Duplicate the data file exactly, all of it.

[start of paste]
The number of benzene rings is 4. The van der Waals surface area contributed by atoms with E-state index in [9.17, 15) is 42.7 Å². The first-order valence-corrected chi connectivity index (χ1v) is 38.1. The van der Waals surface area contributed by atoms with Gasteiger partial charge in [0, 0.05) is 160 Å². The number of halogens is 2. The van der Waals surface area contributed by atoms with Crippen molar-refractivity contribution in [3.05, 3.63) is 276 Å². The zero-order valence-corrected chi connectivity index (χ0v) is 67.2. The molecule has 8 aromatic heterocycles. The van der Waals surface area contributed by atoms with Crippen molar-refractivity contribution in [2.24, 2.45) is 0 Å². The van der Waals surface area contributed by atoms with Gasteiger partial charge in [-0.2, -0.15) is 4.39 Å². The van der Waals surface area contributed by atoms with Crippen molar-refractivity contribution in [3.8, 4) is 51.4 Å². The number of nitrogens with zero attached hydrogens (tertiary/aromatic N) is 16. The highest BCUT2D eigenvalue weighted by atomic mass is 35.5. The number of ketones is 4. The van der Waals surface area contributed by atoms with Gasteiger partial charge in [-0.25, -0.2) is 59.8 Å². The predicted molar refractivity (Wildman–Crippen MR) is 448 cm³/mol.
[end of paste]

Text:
The number of benzene rings is 4. The van der Waals surface area contributed by atoms with E-state index in [9.17, 15) is 42.7 Å². The first-order valence-corrected chi connectivity index (χ1v) is 38.1. The van der Waals surface area contributed by atoms with Gasteiger partial charge in [0, 0.05) is 160 Å². The number of halogens is 2. The van der Waals surface area contributed by atoms with Crippen molar-refractivity contribution in [3.05, 3.63) is 276 Å². The zero-order valence-corrected chi connectivity index (χ0v) is 67.2. The molecule has 8 aromatic heterocycles. The van der Waals surface area contributed by atoms with Crippen molar-refractivity contribution in [2.24, 2.45) is 0 Å². The van der Waals surface area contributed by atoms with Gasteiger partial charge in [-0.2, -0.15) is 4.39 Å². The van der Waals surface area contributed by atoms with Crippen molar-refractivity contribution in [3.8, 4) is 51.4 Å². The number of nitrogens with zero attached hydrogens (tertiary/aromatic N) is 16. The highest BCUT2D eigenvalue weighted by atomic mass is 35.5. The number of ketones is 4. The van der Waals surface area contributed by atoms with Gasteiger partial charge in [-0.25, -0.2) is 59.8 Å². The predicted molar refractivity (Wildman–Crippen MR) is 448 cm³/mol.